Doctor insights on:
Adult Onset Hydrocephalus And Flying In An Airplane
Depends on Diagnosis: There are several types of hydrocephalus in adults. Shunting is typically most successful in patients with acquired hydrocephalus (e.g., hydrocephalus from a brain tumor, bleed, etc) and much less successful in patients with normal pressure hydrocephalus. You will need to further discuss this subject with your neurosurgeon ...Read moreSee 1 more doctor answer
I was diagnosed with hydrocephalus 2 weeks ago and am awaiting mr dr's return from vacation. Is it safe for me to fly commercially on a 6 hr flight?
Hydrocephalus: It is blockage of the flow of fluid in the brain. Meningitis, tumor, traumatic head injury, subarachnoid hemorrhage, cranial surgery, or medications have been implicated. In children it can be due to premature birth or genetic defects - that blocks flow (aqueductal stenosis). Apparently, often the cause is not determined. With early treatment "many lead normal lives with few limitations.". ...Read moreSee 1 more doctor answer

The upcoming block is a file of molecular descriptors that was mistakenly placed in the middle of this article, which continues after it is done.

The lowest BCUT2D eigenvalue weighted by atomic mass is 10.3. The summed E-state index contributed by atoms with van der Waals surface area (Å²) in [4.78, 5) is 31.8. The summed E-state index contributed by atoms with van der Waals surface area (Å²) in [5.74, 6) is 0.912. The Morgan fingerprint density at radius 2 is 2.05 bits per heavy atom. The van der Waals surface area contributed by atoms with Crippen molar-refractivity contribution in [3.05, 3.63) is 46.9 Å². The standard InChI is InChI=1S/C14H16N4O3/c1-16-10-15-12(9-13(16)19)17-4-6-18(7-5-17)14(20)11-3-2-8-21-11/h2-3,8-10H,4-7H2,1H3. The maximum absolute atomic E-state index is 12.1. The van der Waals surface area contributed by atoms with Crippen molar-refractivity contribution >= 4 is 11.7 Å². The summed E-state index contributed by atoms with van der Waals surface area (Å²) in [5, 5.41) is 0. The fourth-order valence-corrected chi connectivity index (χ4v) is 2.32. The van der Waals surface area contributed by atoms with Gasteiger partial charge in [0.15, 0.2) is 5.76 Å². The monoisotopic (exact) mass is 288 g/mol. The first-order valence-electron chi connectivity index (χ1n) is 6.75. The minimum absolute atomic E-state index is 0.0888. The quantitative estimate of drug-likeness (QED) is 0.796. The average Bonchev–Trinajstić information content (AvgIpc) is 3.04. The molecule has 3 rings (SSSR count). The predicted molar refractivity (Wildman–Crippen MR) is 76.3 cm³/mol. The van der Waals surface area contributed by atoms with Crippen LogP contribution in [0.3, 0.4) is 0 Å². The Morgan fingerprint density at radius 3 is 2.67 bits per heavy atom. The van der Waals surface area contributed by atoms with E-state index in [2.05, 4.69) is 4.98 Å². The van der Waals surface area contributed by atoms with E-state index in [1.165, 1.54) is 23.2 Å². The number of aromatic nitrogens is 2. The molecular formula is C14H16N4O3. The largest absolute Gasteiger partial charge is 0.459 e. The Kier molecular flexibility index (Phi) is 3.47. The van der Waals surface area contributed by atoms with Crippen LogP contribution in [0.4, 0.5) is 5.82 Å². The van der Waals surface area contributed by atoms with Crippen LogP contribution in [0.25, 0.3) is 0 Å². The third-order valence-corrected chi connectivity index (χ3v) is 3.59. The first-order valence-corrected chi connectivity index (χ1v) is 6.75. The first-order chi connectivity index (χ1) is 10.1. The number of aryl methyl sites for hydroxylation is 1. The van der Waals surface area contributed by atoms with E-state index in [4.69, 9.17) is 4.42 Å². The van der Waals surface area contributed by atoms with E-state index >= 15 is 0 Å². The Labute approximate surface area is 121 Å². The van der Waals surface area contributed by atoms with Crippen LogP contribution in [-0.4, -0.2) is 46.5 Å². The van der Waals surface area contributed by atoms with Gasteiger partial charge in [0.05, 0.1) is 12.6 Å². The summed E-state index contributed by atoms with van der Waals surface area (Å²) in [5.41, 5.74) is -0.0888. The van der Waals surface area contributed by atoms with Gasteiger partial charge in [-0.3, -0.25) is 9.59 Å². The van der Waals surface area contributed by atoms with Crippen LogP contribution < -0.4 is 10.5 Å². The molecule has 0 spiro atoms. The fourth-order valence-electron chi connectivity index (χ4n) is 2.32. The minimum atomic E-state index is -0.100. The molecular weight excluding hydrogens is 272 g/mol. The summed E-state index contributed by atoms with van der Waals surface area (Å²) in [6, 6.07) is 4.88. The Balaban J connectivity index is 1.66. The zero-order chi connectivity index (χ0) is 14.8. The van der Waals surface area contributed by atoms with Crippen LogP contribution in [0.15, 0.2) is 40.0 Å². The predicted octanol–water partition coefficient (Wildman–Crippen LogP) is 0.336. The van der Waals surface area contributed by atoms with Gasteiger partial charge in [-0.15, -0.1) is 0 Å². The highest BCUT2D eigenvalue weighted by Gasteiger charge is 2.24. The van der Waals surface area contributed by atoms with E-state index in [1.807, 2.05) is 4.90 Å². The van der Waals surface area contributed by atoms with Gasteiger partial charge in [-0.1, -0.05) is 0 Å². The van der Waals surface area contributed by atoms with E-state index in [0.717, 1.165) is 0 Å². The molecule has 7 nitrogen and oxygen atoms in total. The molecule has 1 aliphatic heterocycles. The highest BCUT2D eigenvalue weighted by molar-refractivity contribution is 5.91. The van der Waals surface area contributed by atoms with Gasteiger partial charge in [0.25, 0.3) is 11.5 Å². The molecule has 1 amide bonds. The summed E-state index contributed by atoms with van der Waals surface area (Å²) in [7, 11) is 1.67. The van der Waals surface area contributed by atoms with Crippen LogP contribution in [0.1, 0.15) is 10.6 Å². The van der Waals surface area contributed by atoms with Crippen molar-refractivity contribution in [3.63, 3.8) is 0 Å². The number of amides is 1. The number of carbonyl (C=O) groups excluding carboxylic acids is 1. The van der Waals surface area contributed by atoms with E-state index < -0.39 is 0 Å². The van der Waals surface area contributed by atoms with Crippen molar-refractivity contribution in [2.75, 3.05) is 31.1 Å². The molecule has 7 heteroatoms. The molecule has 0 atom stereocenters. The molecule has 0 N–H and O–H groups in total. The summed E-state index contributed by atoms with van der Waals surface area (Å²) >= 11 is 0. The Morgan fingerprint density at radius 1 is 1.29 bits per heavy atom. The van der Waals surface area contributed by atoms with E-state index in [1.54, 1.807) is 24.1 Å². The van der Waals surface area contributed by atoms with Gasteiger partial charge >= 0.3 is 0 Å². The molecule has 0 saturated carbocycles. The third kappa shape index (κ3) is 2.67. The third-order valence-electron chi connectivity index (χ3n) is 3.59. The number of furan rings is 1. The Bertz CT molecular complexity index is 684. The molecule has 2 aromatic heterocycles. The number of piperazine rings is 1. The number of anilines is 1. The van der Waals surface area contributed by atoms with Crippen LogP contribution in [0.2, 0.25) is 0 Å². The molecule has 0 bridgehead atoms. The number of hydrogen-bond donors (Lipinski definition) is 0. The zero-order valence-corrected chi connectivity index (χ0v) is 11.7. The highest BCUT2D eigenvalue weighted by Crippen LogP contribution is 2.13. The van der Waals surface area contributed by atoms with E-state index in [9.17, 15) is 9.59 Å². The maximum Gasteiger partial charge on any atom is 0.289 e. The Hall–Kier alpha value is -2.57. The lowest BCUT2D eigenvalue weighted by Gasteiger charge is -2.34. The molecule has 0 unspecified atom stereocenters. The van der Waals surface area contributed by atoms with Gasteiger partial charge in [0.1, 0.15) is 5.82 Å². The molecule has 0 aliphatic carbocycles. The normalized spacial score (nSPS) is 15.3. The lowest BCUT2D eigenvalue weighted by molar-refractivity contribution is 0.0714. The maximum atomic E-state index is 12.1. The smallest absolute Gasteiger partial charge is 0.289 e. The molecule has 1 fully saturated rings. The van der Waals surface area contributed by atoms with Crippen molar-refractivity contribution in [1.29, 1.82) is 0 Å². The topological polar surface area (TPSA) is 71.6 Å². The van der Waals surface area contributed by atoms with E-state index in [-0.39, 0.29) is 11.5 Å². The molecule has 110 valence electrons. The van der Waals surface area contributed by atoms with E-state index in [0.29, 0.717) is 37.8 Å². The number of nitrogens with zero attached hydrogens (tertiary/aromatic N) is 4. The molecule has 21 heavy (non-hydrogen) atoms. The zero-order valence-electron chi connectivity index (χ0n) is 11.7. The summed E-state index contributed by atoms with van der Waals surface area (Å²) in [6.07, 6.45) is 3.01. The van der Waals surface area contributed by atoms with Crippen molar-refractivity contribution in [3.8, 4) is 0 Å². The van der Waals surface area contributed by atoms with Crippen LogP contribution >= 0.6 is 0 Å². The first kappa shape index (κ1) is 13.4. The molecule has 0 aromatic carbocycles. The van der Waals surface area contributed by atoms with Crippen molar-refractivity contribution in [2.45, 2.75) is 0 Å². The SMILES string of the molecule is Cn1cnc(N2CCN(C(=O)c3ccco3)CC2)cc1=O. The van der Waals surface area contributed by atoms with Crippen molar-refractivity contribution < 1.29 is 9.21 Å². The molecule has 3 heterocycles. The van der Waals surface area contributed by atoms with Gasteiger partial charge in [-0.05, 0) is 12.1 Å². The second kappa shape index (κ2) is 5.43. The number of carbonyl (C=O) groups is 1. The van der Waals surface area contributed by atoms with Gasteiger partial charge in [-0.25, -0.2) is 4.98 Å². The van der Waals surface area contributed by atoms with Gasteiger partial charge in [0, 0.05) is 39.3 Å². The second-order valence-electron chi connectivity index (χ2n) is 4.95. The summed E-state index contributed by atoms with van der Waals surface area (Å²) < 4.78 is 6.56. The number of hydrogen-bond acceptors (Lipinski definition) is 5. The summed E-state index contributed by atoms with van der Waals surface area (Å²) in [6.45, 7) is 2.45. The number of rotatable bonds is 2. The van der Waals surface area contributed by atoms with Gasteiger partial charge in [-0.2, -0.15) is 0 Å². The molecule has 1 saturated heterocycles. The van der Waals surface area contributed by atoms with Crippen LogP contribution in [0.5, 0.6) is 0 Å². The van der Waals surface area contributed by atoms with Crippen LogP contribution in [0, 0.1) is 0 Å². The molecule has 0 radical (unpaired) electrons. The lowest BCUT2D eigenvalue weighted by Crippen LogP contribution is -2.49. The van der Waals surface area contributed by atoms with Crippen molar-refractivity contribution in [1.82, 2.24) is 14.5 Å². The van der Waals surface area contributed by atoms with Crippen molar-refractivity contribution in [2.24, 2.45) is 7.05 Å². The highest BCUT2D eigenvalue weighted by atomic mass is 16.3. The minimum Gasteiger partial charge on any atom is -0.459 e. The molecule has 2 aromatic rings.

I have normal pressure hydrocephalus, had surgery back in November of 2015 I do not have a shunt I wanted to know if it was safe for me to fly?
Confirm therapy: How was the diagnosis of NPH confirmed, particularly if no shunt was put in place? It would be best to understand the workup and treatment; while there haven't been specific recommendations made about normal pressure hydrocephalus and flying (commercial airlines use a peak altitude pressurized to 8000 feet) need more details; discussion with your neurosurgeon/neurologist would be important. ...Read more
Age 27 yrs with hydrocephalus had III ventriculostomy 17 yrs ago and then had a programmable shunt 8 yrs ago, decompression surgery 5 yrs. ok to fly?
What symptoms would an adult with hydrocephalus have? Not talking about normal pressure hydrocephalus.
Please What are the symptoms in details for hydrocephalus in 10 months due to IVH grade 2-3. Head is always 95%+ .
Hydrocephalus : The signs and symptoms of hydrocephalus in a child in the first year of life is a failure to meet developmental milestones (sitting up, crawling, rolling over, or pulling up to a standing position) and head growth that is increasing faster than the normal percentile curve. 95% is ok if the head-size is consistently that percentile at 3-6-9-12 months. Discuss with a neurosurgeon. ...Read more
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